Friday, 13 May 2016
NAVIC, India’s Very Own GPS-lite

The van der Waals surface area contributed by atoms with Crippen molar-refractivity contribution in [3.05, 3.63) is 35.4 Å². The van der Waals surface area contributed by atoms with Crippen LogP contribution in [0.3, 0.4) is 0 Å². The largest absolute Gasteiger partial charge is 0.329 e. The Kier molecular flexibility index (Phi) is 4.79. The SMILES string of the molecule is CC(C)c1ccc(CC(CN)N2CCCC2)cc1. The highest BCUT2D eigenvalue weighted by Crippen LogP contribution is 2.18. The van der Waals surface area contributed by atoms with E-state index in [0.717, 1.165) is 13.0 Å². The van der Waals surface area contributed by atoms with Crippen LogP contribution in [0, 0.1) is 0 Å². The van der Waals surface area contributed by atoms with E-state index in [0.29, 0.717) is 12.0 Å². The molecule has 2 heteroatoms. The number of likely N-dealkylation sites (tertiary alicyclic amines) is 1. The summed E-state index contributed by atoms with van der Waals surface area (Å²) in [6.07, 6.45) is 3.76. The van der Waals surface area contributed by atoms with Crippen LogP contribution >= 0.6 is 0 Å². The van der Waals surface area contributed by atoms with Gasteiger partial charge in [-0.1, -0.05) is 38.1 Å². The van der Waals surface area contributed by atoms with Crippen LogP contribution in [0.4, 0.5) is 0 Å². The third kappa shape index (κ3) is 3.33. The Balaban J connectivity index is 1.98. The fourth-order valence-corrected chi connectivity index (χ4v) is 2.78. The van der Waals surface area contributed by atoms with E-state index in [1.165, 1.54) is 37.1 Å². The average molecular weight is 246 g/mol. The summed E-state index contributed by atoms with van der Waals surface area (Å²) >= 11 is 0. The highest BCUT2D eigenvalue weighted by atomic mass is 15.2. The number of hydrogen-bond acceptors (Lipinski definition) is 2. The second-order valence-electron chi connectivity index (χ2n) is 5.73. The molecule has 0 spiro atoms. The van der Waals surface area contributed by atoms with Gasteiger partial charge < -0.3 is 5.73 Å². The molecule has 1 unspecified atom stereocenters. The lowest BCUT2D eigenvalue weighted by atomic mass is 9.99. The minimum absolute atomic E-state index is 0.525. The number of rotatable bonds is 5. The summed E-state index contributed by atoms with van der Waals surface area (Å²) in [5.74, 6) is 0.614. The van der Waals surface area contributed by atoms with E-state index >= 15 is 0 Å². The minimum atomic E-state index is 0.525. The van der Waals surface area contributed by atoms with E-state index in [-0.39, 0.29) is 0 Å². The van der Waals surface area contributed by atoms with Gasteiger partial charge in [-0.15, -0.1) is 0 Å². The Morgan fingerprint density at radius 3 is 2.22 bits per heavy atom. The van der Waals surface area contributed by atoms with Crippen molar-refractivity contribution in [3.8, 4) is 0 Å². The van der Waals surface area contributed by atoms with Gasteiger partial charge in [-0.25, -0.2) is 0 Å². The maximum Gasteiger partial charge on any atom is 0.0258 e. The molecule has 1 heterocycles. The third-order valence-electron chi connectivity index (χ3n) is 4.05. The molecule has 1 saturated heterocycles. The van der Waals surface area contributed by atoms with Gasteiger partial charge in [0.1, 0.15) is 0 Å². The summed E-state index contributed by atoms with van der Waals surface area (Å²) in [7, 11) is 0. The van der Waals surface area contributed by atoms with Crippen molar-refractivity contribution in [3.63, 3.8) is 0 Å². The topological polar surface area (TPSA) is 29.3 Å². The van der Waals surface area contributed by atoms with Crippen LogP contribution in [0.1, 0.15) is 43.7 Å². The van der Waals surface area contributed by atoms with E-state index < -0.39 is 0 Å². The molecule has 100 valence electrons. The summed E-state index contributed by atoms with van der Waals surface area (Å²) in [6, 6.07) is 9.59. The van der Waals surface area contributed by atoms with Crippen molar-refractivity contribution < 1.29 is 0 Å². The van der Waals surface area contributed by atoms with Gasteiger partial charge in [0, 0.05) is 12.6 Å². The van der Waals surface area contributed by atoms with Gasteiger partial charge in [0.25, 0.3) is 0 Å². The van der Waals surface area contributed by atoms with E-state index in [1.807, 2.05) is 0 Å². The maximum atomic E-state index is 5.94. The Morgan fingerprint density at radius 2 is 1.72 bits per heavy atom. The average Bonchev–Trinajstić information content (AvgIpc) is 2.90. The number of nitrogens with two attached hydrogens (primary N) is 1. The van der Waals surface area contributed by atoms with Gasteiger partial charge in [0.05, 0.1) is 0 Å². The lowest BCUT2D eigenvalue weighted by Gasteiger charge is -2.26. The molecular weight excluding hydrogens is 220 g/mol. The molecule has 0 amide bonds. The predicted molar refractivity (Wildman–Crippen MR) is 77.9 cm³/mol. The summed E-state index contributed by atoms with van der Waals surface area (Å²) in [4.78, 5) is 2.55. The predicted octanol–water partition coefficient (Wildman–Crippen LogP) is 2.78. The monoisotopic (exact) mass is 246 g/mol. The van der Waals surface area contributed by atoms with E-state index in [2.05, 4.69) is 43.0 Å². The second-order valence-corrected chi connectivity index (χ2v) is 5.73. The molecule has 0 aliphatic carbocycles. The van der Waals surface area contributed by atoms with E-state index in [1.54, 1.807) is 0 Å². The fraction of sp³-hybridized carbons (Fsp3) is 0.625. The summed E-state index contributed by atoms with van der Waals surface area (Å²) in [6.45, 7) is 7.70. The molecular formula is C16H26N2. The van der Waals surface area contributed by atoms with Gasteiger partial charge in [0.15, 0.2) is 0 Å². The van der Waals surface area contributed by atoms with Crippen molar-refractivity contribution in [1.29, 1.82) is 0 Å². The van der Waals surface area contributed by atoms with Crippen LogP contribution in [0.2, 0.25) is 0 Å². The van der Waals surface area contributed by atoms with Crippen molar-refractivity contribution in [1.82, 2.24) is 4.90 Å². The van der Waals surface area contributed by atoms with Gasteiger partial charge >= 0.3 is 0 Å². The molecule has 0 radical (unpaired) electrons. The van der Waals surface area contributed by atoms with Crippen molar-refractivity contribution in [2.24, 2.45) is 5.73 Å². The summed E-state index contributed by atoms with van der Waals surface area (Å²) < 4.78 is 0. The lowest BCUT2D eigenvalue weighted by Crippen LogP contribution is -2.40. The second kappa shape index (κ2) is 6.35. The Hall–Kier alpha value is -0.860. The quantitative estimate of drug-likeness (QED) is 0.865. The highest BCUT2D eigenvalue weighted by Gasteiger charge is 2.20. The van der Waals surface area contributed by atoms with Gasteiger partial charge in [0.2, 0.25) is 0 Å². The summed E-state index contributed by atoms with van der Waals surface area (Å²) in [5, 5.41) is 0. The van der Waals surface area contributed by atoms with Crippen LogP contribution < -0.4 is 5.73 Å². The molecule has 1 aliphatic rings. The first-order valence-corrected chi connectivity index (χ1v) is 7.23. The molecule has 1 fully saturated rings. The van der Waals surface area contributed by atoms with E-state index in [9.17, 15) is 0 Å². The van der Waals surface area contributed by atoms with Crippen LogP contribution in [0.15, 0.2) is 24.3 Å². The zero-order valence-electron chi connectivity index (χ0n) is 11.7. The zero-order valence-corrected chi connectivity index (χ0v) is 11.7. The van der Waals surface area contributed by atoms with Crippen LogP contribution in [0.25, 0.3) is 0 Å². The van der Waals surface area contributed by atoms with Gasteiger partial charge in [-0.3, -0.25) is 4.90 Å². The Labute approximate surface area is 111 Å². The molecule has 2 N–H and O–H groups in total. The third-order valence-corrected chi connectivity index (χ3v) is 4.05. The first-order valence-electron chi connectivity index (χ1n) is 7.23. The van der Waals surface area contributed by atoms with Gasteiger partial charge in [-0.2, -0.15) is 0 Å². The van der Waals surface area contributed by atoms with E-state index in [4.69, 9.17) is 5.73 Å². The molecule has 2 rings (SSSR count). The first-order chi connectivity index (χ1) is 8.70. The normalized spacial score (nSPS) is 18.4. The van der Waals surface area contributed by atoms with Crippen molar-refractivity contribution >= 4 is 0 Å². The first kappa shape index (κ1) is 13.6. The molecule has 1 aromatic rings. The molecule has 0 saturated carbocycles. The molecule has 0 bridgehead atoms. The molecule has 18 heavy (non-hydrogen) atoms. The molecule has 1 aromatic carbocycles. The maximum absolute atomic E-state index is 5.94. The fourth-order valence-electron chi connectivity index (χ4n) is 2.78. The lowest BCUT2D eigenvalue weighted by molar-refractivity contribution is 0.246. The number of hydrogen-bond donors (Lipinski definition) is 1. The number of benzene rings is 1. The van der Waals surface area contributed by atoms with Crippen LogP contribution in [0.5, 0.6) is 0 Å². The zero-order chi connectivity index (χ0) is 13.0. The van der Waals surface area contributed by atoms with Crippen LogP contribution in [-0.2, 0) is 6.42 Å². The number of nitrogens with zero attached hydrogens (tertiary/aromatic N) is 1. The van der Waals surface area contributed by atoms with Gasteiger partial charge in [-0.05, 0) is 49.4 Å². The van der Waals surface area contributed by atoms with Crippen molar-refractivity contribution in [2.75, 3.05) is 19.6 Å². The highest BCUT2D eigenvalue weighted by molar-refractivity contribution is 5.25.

With the launch of the final satellite completing the satnav system, the IRNSS has been renamed NAVIC – Navigation with Indian Constellation India is currently in the process of launching its own indigenous regional satnav system, called the Indian Regional Navigation Satellite System (IRNSS). It will consist of seven satellites working in tandem to provide highly accurate coverage over the Indian subcontinent, up to 1,500 km from Indian borders, a region making up the primary service area. A less accurate extended service area would cover the region enclosed by latitude 30º south to 50º north, longitude 30º east to 130º east – that’s all of South East Asia except parts of Japan, northwest Australia, the Middle East, China and Mongolia, East Africa, and Madagascar. The region IRNSS will cover, enclosed. Source: Sandhya Ramesh The region IRNSS will cover, enclosed. Source: Sandhya Ramesh Satnav – satellite navigation – systems are used the world over to accurately track and know the location and positioning of vehicles, persons, crafts, shipments, electronic devices, and pretty much anything with an appropriate receiver and transmitter on it. The most widely used satnav system is the American Global Positioning System. The GPS that’s used by our phones and Google Maps and the Garmins in our cars are operated with the help of the American-owned and American-military-controlled GPS system. Russia too developed its own global satnav system called GLONASS (GLObal NAvigational Satellite System) at the same time as the US. However, due to financial constraints, it took a long time to be completed and made truly available. As of today, GLONASS and GPS are compatible with each other and both nations make use of each other’s satellites for their own systems. Satellites belonging to navigation systems constantly orbit the earth at different locations (designated by degrees), providing real-time global imagery of the Earth’s surface. So when you step out of your house, there are most likely at least four different satellites looking down at you from different positions in the sky. All satellites belonging to one system operate together in what’s called a constellation. The receivers on our mobile devices receive data transmitted by the satellites and relay it to us in the form of readable maps. Global satnav constellations use more than 20 satellites. GPS uses 31 active satellites and GLONASS uses 24. These two are the only functioning satnav systems today with global coverage. The EU plans to launch its own constellation of 30 satellites called Galileo, and China will launch the BeiDou Navigation System (BDS, not to be confused with the existing regional BeiDou-1) with 35 satellites. Both of them are planned to function independently of GPS and GLONASS. Regional satnav systems that provide coverage only to a certain part of the world require far fewer satellites. IRNSS is a regional system and so its constellation will consist of seven satellites. Three of these will be geostationary over the Indian Ocean, i.e., they will appear to be stationary in the sky over the region, and four will be geosynchronous – appearing at the same point in the sky at the same time every day. This configuration ensures each satellite is being tracked by at least one of fourteen ground stations at any given point of time, with a high chance of most of them being visible from any point in India. IRNSS satellites are numbered from 1A to 1G. Five of these have been launched already; ISRO launched the fifth, IRNSS-1E, on January 20 aboard the heaviest variant of its PSLV launch-vehicle, the PSLV-XL. As with all other satnav systems, IRNSS will provide two services: a free one for civilians and a strongly encrypted one for the military. The civilian service is called the Standard Positioning Service (SPS) and will have an accuracy of up to 20 metres while the encrypted Restricted Service (RS), for authorised users only, could possibly have an accuracy of up to 10 cm — standard for most military systems. However, just as mobile phones come with a GPS receiver, users will require a special bit of hardware to receive and use IRNSS data. These receivers are currently being manufactured in the country and will be able to download signals from the GPS and GLONASS systems as well. IRNSS is independent of India’s existing regional satnav system, GAGAN (GPS Aided GEO Augmented Navigation), built by ISRO in conjunction with the Airports Authority of India. Today, GAGAN is primarily used by the commercial airline industry and by scientists studying the ionosphere. As the name suggests, GAGAN takes the help of the American GPS constellation for its functioning. IRNSS, on the other hand, aims to be autonomous and independent while still maintaining compatibility with GPS and GLONASS. Since the average lifespan of the IRNSS satellites is 9.5 years for geostationary and 11 for geosynchronous, ISRO plans to build four more satellites as backup to be augmented to the existing constellation. The last two primary satellites, IRNSS-1F and IRNSS-1G, are expected to go into orbit in February and March of this year, after which India’s very own satnav system will be available for civilian use. Sandhya Ramesh is a science writer focusing on astronomy and earth science.
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